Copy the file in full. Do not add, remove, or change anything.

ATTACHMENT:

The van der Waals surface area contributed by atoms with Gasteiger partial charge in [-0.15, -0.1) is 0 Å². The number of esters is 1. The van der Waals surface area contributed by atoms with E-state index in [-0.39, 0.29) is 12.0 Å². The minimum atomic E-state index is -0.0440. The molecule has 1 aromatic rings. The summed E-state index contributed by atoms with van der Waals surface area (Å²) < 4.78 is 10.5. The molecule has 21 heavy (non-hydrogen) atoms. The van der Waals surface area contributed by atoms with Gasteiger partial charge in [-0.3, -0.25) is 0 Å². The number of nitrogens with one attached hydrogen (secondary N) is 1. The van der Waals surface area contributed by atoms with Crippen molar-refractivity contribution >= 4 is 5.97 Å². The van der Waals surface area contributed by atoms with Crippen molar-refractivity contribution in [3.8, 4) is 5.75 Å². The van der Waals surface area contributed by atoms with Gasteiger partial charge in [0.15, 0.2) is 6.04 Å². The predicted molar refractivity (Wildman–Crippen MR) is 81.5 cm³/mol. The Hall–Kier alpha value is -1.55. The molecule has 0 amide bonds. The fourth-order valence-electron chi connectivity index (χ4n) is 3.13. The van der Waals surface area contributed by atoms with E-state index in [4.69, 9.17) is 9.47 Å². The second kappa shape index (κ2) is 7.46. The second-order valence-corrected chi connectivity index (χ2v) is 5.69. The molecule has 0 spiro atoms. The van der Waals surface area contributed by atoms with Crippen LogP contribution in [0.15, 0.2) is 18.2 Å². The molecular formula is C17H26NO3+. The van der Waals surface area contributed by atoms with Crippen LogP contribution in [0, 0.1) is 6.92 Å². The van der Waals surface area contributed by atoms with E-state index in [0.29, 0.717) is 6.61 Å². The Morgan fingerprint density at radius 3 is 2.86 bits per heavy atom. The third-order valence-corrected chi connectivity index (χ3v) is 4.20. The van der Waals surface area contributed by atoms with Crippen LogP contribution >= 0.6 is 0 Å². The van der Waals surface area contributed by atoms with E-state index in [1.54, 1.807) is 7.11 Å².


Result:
The van der Waals surface area contributed by atoms with Gasteiger partial charge in [-0.15, -0.1) is 0 Å². The number of esters is 1. The van der Waals surface area contributed by atoms with E-state index in [-0.39, 0.29) is 12.0 Å². The minimum atomic E-state index is -0.0440. The molecule has 1 aromatic rings. The summed E-state index contributed by atoms with van der Waals surface area (Å²) < 4.78 is 10.5. The molecule has 21 heavy (non-hydrogen) atoms. The van der Waals surface area contributed by atoms with Gasteiger partial charge in [-0.3, -0.25) is 0 Å². The number of nitrogens with one attached hydrogen (secondary N) is 1. The van der Waals surface area contributed by atoms with Crippen molar-refractivity contribution >= 4 is 5.97 Å². The van der Waals surface area contributed by atoms with Crippen molar-refractivity contribution in [3.8, 4) is 5.75 Å². The van der Waals surface area contributed by atoms with Gasteiger partial charge in [0.15, 0.2) is 6.04 Å². The predicted molar refractivity (Wildman–Crippen MR) is 81.5 cm³/mol. The Hall–Kier alpha value is -1.55. The molecule has 0 amide bonds. The fourth-order valence-electron chi connectivity index (χ4n) is 3.13. The van der Waals surface area contributed by atoms with E-state index in [4.69, 9.17) is 9.47 Å². The second kappa shape index (κ2) is 7.46. The second-order valence-corrected chi connectivity index (χ2v) is 5.69. The molecule has 0 spiro atoms. The van der Waals surface area contributed by atoms with Crippen LogP contribution in [0.15, 0.2) is 18.2 Å². The molecular formula is C17H26NO3+. The van der Waals surface area contributed by atoms with Crippen LogP contribution in [0, 0.1) is 6.92 Å². The van der Waals surface area contributed by atoms with E-state index in [0.29, 0.717) is 6.61 Å². The Morgan fingerprint density at radius 3 is 2.86 bits per heavy atom. The third-order valence-corrected chi connectivity index (χ3v) is 4.20. The van der Waals surface area contributed by atoms with Crippen LogP contribution >= 0.6 is 0 Å². The van der Waals surface area contributed by atoms with E-state index in [1.54, 1.807) is 7.11 Å².